61. desideratum

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Soooo… Easter.

Tweeted a bit about this on Sunday morning. It was strange, driving around and seeing everyone going to church, and knowing that a year ago I was one of those people. And frankly, it was a little lonely. There’s comfort in being a part of a group, in marking the passage of time in ritual, and in such a manifest way and explicit terms.

Jesus is alive

Satan is defeated

I spent the first part of the morning watching the Marx Brothers’ Night at the Opera with my friend Emily at her place. And the strange thing is that it felt just like any other day. It wasn’t until later, when I was driving back to my place to get ready for a 10am meeting with my Former Fundementalists group that I really noticed the church-goers; the couples holding hands on their way to church; the little girls in their pink and white dresses; the families piling out of mini-vans like clowns packed into a Yugo.

Last week, a blogger I follow posted an entry that consisted of a note card with the following quote from Spinoza’s Tractatus Theologico-Politicus (trans. Samuel Shirley): “The things whose goodness derives only from authority and tradition, or from their symbolic representation of some good, cannot perfect our intellect; they are mere shadows, and cannot be counted as actions that are… the offspring and fruit of intellect and sound mind. ”

Basically, this is how I feel about religion right now. After lunch on Easter, both my mom and dad and brother-in-law ganged up on me to try to poke holes in my fledgling belief system and save my soul from damnation–which, if you know me, is about the least effective way to try to get through to me. It only resorts in me reverting to lizard behavior and digging myself further into whatever defenses.

Here’s the facts, as I know them: My gut tells me that there’s a God, and that Jesus was a real person and who he claimed to be. I feel uneasy when saying anything else, and I’ve learned to listen to that inner compass. However, I simply don’t buy Christianity as it’s wrapped and sold these days; believe in the tenability of evolution as the origin for the human species; am still not sure whether the whole resurrection thing happened; and would be far more likely to side with a more ancient and non-western sect of Christianity (e.g., Eastern Orthodox) than with Evangelicalism and its dogmatic fetishism. I still consider myself a skeptic (with secular humanist leanings), don’t believe the Bible to be the inerrant “word of God” (any more than any other book is “inspired”), and, as Augustine presumably advised (I’m still looking for a direct citation for where that idea comes from), favor science over religion where the facts seem clear:

When they [scholars] are able, from reliable evidence (erax documentum), to prove some fact of physical science, we shall show that it is not contrary to our Scripture. But when they produce from any of their books a theory contrary to Scripture, and therefore contrary to the Catholic faith, either we shall have some ability to demonstrate that is absolutely false, or at least we ourselves will hold it so without any shadow of a doubt. (Book I, Chapter 21)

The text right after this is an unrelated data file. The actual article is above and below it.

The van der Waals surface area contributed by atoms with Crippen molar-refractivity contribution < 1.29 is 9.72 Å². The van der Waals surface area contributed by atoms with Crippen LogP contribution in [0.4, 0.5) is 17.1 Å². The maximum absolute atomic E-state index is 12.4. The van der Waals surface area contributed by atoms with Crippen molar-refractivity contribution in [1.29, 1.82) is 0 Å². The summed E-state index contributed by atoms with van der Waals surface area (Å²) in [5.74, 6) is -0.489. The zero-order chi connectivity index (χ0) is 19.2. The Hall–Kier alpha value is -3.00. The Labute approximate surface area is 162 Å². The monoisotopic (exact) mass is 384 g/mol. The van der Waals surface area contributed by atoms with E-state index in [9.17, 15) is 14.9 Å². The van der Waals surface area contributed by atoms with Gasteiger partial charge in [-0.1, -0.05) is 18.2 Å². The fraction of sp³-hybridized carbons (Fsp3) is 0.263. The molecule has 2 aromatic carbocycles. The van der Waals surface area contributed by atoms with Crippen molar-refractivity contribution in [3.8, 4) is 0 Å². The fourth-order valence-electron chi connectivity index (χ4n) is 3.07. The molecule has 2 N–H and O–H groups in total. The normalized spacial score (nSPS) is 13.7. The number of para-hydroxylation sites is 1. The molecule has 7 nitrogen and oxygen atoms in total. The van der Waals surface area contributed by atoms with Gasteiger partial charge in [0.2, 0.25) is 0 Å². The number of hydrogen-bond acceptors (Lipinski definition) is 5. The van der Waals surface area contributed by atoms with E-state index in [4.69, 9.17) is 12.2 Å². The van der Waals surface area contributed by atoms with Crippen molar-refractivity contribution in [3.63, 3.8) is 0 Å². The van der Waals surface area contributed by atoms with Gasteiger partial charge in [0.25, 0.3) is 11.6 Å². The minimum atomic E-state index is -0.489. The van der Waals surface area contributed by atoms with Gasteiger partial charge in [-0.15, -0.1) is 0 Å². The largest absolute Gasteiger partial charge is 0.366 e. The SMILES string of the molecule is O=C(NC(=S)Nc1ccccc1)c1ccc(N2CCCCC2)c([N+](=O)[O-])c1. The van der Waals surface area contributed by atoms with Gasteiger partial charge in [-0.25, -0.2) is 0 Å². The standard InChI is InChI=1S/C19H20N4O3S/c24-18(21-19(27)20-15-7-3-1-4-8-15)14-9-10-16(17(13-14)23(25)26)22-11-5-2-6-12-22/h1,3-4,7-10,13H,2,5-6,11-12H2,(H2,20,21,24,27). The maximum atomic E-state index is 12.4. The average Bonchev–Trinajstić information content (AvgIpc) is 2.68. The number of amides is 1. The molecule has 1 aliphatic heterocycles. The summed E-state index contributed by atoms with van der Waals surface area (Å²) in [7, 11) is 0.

Augustine wrote that in 402 AD, and it’s a much more generous stance than what we hear today from the Church, which is often Bible-thumping dogmatic dismissal of scientific evidence. We have the faculties of logic and reason: why should we turn off that critical thinking part of the mind when it comes to religion that we apply to every other field of human learning and research? When the facts seem to say that the earth is older than 10,000 years, based on both physical geological and cosmological data, who do we side with? Science? Or a book written two thousand years ago by a bronze-age people with rudimentary scientific knowledge of the universe (who, I might add, weren’t even attempting to write a scientific treatise in the first place, and were basing their creation account around contemporary Near East etiological myths)? I believe that we can glean truths from any human writing when we properly use the aforementioned logic and reason, and that the physical universe is just as much revelation as anything else.

Basically what Augustine is saying in his treatise on Genesis is that science and religion don’t necessarily have to conflict; that one informs and shapes the other; and I’ve always felt that. It’s the dissonance that comes from the conservative right saying that science is anathema that has bothered me, and it’s that that I’m distancing myself from, not necessarily God. (That said, however, I also must admit that from a scientific perspective, the earth, our solar system and the universe behave exactly as they would if there weren’t a God. It seems to largely run and correct itself.) For example, on a personal level, that’s the conclusion that I came to in wrestling over whether homosexuality was a sin or not: that this is my experience; that I’ve always been attracted to men (as supposed to being abused or something); that the mounting psychological and psychiatric data suggests that it’s a normal expression of human sexuality; that trying to alter an individual’s orientation is dangerous and unnecessary; and that the religious right’s opposition and scrambling to throw up objections to homosexuality comes from a patriarchal panic over their threatened status quo and losing what power they still have over the culture at large.

But more than anything, I believe that God would want me to get out and enjoy life, not worry about whether I’m living in “his perfect will” or whatever it is that the kids are saying nowadays. Be good to people, play fair, and leave the world better than you found it. That’s my religion.

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